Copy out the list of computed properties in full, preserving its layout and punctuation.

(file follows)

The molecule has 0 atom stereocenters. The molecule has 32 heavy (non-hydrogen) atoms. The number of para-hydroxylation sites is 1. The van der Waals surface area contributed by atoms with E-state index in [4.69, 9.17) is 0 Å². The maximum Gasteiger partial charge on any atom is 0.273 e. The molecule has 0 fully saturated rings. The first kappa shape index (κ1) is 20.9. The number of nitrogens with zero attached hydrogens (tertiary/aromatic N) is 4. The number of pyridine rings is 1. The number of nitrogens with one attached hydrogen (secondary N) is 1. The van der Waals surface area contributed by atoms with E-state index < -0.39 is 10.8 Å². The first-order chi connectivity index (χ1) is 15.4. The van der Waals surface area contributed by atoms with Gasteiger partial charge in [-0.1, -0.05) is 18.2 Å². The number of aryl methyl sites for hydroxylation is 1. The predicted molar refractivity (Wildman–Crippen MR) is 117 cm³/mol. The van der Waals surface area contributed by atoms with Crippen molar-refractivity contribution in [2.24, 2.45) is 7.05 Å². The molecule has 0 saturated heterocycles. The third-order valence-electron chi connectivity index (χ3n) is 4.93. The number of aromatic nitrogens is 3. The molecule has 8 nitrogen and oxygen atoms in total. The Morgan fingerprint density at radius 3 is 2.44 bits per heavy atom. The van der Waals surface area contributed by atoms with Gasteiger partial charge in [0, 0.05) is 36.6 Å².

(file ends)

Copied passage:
The molecule has 0 atom stereocenters. The molecule has 32 heavy (non-hydrogen) atoms. The number of para-hydroxylation sites is 1. The van der Waals surface area contributed by atoms with E-state index in [4.69, 9.17) is 0 Å². The maximum Gasteiger partial charge on any atom is 0.273 e. The molecule has 0 fully saturated rings. The first kappa shape index (κ1) is 20.9. The number of nitrogens with zero attached hydrogens (tertiary/aromatic N) is 4. The number of pyridine rings is 1. The number of nitrogens with one attached hydrogen (secondary N) is 1. The van der Waals surface area contributed by atoms with E-state index < -0.39 is 10.8 Å². The first-order chi connectivity index (χ1) is 15.4. The van der Waals surface area contributed by atoms with Gasteiger partial charge in [-0.1, -0.05) is 18.2 Å². The number of aryl methyl sites for hydroxylation is 1. The predicted molar refractivity (Wildman–Crippen MR) is 117 cm³/mol. The van der Waals surface area contributed by atoms with Crippen molar-refractivity contribution in [2.24, 2.45) is 7.05 Å². The molecule has 0 saturated heterocycles. The third-order valence-electron chi connectivity index (χ3n) is 4.93. The number of aromatic nitrogens is 3. The molecule has 8 nitrogen and oxygen atoms in total. The Morgan fingerprint density at radius 3 is 2.44 bits per heavy atom. The van der Waals surface area contributed by atoms with Gasteiger partial charge in [0, 0.05) is 36.6 Å².